Barack Obama is to create the world’s largest protected marine area off the coast of Hawaii, the White House has said.
The president’s proclamation will quadruple the size of a protected area originally designated by his predecessor, George Bush, in 2006. The expanded Papahānaumokuākea Marine National Monument will cover around 582,578 sq miles (1.5m sq km), more than twice the size of Texas.
Obama will travel to Hawaii next week to mark the designation and cite the need to protect public lands and waters from climate change.
The designation bans commercial fishing and any new mining, as is the case within the existing area. Recreational fishing will be allowed with a permit, as will scientific research and the removal of fish and other resources for native Hawaiian cultural practices.
Some fishing groups have said they are concerned about the affect of the expansion on their industry. Sean Martin, the president of the Hawaii Longline Association, said he was disappointed by the decision of Hawaii’s governor, David Ige, to support the move, claiming it was based on political, not scientific reasons.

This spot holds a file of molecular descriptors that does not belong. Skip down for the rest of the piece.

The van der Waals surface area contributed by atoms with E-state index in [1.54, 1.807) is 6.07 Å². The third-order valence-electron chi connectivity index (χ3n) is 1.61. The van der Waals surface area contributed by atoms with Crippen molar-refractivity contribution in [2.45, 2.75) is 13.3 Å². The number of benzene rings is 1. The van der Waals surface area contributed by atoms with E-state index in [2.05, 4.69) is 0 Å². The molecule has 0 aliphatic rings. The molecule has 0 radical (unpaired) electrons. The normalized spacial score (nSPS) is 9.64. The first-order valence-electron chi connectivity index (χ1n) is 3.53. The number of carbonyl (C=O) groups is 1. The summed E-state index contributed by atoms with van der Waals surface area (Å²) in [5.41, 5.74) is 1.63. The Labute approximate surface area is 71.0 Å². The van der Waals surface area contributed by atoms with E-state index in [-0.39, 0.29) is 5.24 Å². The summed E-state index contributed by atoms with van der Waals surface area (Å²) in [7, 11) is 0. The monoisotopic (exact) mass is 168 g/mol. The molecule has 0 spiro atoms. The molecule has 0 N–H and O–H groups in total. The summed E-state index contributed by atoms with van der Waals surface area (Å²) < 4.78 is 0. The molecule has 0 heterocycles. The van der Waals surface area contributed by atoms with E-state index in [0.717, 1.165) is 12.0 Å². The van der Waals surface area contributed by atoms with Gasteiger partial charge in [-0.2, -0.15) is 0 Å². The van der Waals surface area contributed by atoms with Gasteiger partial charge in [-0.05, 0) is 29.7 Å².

Hawaii’s longline fishing fleet supplies a large portion of the fresh tuna and other fish consumed in Hawaii. Martin has previously estimated the fleet catches about 2m lbs (900,000kg) of fish annually from the proposed expansion area.
The White House said the expansion would help protect more than 7,000 species and improve the resilience of an ecosystem dealing with ocean acidification and warming. A fact sheet previewing the announcement states that the expanded area is considered a sacred place for native Hawaiians.
Shipwrecks and downed aircraft from the Battle of Midway in the second world war dot the expansion area. The battle marked a major shift in the war. Obama will travel to the Midway atoll to discuss the expansion.
With this decision, Obama will have created or expanded 26 US national monuments. The administration said Obama had protected more acreage through national monument designations than any other president.
The White House said the expansion was a response to a proposal from the Democratic senator Brian Schatz and prominent native Hawaiian leaders.